St. Pete/Clearwater is a favorite spot for birders. It offers 15 sites along the Great Florida Birding and Wildlife Trail, with habitats including mangrove swamps, slash-pine forests, unspoiled beaches and an endlessly important estuary in Tampa Bay. In parks and preserves across the area, you’ll have the chance to see an amazing diversity species in unique and beautiful habitats.
Among the many species you’ll see in the area, keep an eye out for these special birds during your visit to St. Pete/Clearwater.
Great Blue Heron: Known for its sometimes cranky demeanor, the great blue heron is a common sight along the waterways of St. Pete/Clearwater. These impressive birds can reach heights of 46 inches and have a wingspan of more than six feet.
Snowy Egret: This small white heron is often confused with other members of the same family. Just remember, the snowy egret has a black bill and yellow feet. Its cousin, the great egret, has a yellow bill and black feet.
Brown Pelican: Unlike its cousin the white pelican, brown pelicans feed on schooling fish by making spectacular dives from high altitudes. The brown pelican, once dwindling in numbers, has made a strong comeback thanks to strict conservation efforts.
Pileated Woodpecker: These birds love to roost or nest in the trunks of old pine trees. This bird is a common sight in woodland areas such as Brooker Creek Preserve.
Trail Sites in St. Pete/Clearwater
Brooker Creek Preserve, Tarpon Springs: The habitats here encompass a variety of fresh water, marshland and forest. Birding is typically done by foot along the preserve’s scenic trails. Guided tours are available on Saturdays, and specialty hikes, including ones focused on migratory birds, take place throughout the year.
John Chesnut Sr. Park, Oldsmar: This county park is located along the shores of Lake Tarpon with opportunities for birding by foot and boat along self-guided paddling and hiking trails. Regular residents include various waterfowl, hawks and vultures.
Honeymoon Island State Park, Dunedin: This barrier island is home to pristine Gulf beaches, mangrove swamps, tidal flats and a rare virgin slash pine forest. Whether exploring by paddle or foot, keep an eye out for osprey nests and a wide variety of shorebirds.
Caladesi Island State Park: Take the ferry from neighboring Honeymoon Island, and spend a day (or days) exploring the mangrove swamps, pines, hardwoods, mudflats and beaches. The flora and fauna are similar to what you’ll find at Honeymoon Island, but the remote feel of the island sets it apart.
Hammock Park, Dunedin: This habitat of scrub forest, hardwoods and salt marsh plays host to a remarkable variety of permanent and migratory birds. The self-guided walking tour is a great way to explore the beautiful grounds.
SR 60 Memorial Causeway Rest Stops: These surprising natural respites can be found in Tampa and Clearwater along the Courtney Campbell Causeway, from both eastbound and westbound directions. With their convenience to major roadways, these mudflats and mangrove swamps make excellent spots for beginners or for birding from your car.
Shell Key Preserve, St. Pete Beach: Shell Key, part of an 1,800-acre preserve protecting sensitive marine habitats, is one of the area’s largest undeveloped barrier islands. This is one of Florida’s most important areas for shorebird nesting and migration, and beginners and experts alike will be amazed by the variety of species here.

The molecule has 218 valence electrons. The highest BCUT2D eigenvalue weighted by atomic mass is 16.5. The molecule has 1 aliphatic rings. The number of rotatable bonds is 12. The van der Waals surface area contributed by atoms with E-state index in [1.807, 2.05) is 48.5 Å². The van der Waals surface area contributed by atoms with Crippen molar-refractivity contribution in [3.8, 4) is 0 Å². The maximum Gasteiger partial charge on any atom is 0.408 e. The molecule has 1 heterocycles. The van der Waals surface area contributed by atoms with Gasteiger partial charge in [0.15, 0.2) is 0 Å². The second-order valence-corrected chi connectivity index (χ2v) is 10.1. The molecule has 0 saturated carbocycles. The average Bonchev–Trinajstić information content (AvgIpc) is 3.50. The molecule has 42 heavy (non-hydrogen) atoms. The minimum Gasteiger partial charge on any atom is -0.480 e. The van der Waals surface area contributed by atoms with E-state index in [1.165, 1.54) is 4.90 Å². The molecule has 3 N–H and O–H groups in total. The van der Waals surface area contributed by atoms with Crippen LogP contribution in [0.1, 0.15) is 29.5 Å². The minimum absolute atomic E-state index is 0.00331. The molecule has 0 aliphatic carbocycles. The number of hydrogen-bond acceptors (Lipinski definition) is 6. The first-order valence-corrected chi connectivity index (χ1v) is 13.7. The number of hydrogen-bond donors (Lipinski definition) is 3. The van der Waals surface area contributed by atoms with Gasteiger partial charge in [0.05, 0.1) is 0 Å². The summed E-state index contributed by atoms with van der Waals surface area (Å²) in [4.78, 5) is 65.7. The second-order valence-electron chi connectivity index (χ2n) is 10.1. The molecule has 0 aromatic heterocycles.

Sand Key Park, Clearwater: This beach park is a favorite for its beautiful beaches and convenient amenities. Shorebirds are common here, and the park amenities include viewing benches overlooking a vast salt marsh. You might spy heron, roseate spoonbill, great horned owl, anhinga and common moorhen.
John R. Bonner Nature Park, Largo: This hidden gem offers the chance to see a number of migratory shorebirds in a convenient, natural setting. Wander the grounds by foot and see what species you can find among the mangrove swamps, scrub and hardwood forests, bayfront shore, salt marsh and mudflats.
Boca Ciega Millennium Park, Seminole: Uncover shorebirds, waterfowl, wading birds, birds of prey and a myriad of upland birds in this county park’s seven diverse habitats, including pine flatwoods, coastal oak hammock, mangrove swamp, salt marsh, bay head and wetlands. The 35-foot observation tower provides spectacular views of Boca Ciega Bay.
Fort De Soto Park, Tierra Verde: With pristine beaches, boat launches and trails for biking, hiking and paddling, this park has no shortage of ways to take in its amazing coastal habitats. More than 290 species of birds have been documented by ornithologists here.
Boyd Hill Nature Preserve, St. Petersburg: Featuring a variety of freshwater habitats such as swamps and lakes, as well as diverse woodlands, you can expect to see of a variety of species here. Explore by foot, boat or bicycle, but don’t forget to stop by the birds of prey aviary.
Clam Bayou Nature Preserve, Gulfport: Stop by in the morning to hike or paddle through the mangrove swamps, scrubland and the waters of Clam Bayou Estuary. Observation decks and docks provide excellent spots for taking in the estuary and surrounding habitats.
Sawgrass Lake Park, St. Petersburg: At 400 acres, this is one of the largest maple swamps on Florida’s Gulf coast. The mile-long boardwalk and half-mile nature trail provide ample opportunities to discover different species including herons, egrets, ibis and wood storks.
Weedon Island Preserve, St. Petersburg: This 3,700-acre preserve protects aquatic and upland ecosystems on the shores of Old Tampa Bay. Both the self-guided paddling trail and the interpretive boardwalk offer excellent ways to explore. The onsite Cultural and Natural History Center has exhibits to help acquaint you with the area, and also offers organized tours and hikes.
RESOURCE:Pinellas County Birding Checklist